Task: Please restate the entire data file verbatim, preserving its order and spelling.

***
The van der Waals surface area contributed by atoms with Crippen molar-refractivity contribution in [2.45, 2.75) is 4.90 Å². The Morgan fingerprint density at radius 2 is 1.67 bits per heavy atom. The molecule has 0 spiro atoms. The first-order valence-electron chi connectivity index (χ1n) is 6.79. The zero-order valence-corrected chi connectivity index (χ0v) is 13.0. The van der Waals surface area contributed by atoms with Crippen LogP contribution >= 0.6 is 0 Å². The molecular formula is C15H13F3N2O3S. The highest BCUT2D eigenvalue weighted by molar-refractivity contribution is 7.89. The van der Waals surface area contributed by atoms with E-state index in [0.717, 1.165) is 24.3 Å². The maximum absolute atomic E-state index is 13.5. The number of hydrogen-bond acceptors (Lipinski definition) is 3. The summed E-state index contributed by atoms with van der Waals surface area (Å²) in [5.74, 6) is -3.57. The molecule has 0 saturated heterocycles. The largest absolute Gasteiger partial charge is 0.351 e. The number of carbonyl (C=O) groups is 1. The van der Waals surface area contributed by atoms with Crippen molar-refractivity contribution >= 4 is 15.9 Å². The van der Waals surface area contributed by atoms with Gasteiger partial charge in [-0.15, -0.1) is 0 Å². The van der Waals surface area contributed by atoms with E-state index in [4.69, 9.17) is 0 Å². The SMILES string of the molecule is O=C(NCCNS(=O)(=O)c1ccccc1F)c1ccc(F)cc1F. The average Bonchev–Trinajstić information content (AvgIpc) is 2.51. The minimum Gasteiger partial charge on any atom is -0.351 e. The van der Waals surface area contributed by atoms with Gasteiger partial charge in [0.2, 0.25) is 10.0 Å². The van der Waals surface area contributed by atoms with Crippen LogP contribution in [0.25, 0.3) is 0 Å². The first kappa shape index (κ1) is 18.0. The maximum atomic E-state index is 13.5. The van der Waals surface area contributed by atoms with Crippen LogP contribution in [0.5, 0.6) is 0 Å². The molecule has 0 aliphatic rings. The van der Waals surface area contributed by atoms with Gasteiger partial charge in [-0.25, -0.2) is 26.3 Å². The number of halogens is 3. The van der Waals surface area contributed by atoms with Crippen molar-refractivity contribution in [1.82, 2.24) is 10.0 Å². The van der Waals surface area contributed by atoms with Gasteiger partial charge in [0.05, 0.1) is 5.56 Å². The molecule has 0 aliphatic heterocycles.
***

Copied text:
The van der Waals surface area contributed by atoms with Crippen molar-refractivity contribution in [2.45, 2.75) is 4.90 Å². The Morgan fingerprint density at radius 2 is 1.67 bits per heavy atom. The molecule has 0 spiro atoms. The first-order valence-electron chi connectivity index (χ1n) is 6.79. The zero-order valence-corrected chi connectivity index (χ0v) is 13.0. The van der Waals surface area contributed by atoms with Crippen LogP contribution >= 0.6 is 0 Å². The molecular formula is C15H13F3N2O3S. The highest BCUT2D eigenvalue weighted by molar-refractivity contribution is 7.89. The van der Waals surface area contributed by atoms with E-state index in [0.717, 1.165) is 24.3 Å². The maximum absolute atomic E-state index is 13.5. The number of hydrogen-bond acceptors (Lipinski definition) is 3. The summed E-state index contributed by atoms with van der Waals surface area (Å²) in [5.74, 6) is -3.57. The molecule has 0 saturated heterocycles. The largest absolute Gasteiger partial charge is 0.351 e. The number of carbonyl (C=O) groups is 1. The van der Waals surface area contributed by atoms with Crippen molar-refractivity contribution >= 4 is 15.9 Å². The van der Waals surface area contributed by atoms with Gasteiger partial charge in [-0.15, -0.1) is 0 Å². The van der Waals surface area contributed by atoms with E-state index in [4.69, 9.17) is 0 Å². The SMILES string of the molecule is O=C(NCCNS(=O)(=O)c1ccccc1F)c1ccc(F)cc1F. The average Bonchev–Trinajstić information content (AvgIpc) is 2.51. The minimum Gasteiger partial charge on any atom is -0.351 e. The van der Waals surface area contributed by atoms with Gasteiger partial charge in [0.2, 0.25) is 10.0 Å². The van der Waals surface area contributed by atoms with Crippen LogP contribution in [0.25, 0.3) is 0 Å². The first kappa shape index (κ1) is 18.0. The maximum atomic E-state index is 13.5. The van der Waals surface area contributed by atoms with Crippen LogP contribution in [0.5, 0.6) is 0 Å². The molecule has 0 aliphatic rings. The van der Waals surface area contributed by atoms with Gasteiger partial charge in [-0.25, -0.2) is 26.3 Å². The number of halogens is 3. The van der Waals surface area contributed by atoms with Crippen molar-refractivity contribution in [1.82, 2.24) is 10.0 Å². The van der Waals surface area contributed by atoms with Gasteiger partial charge in [0.05, 0.1) is 5.56 Å². The molecule has 0 aliphatic heterocycles.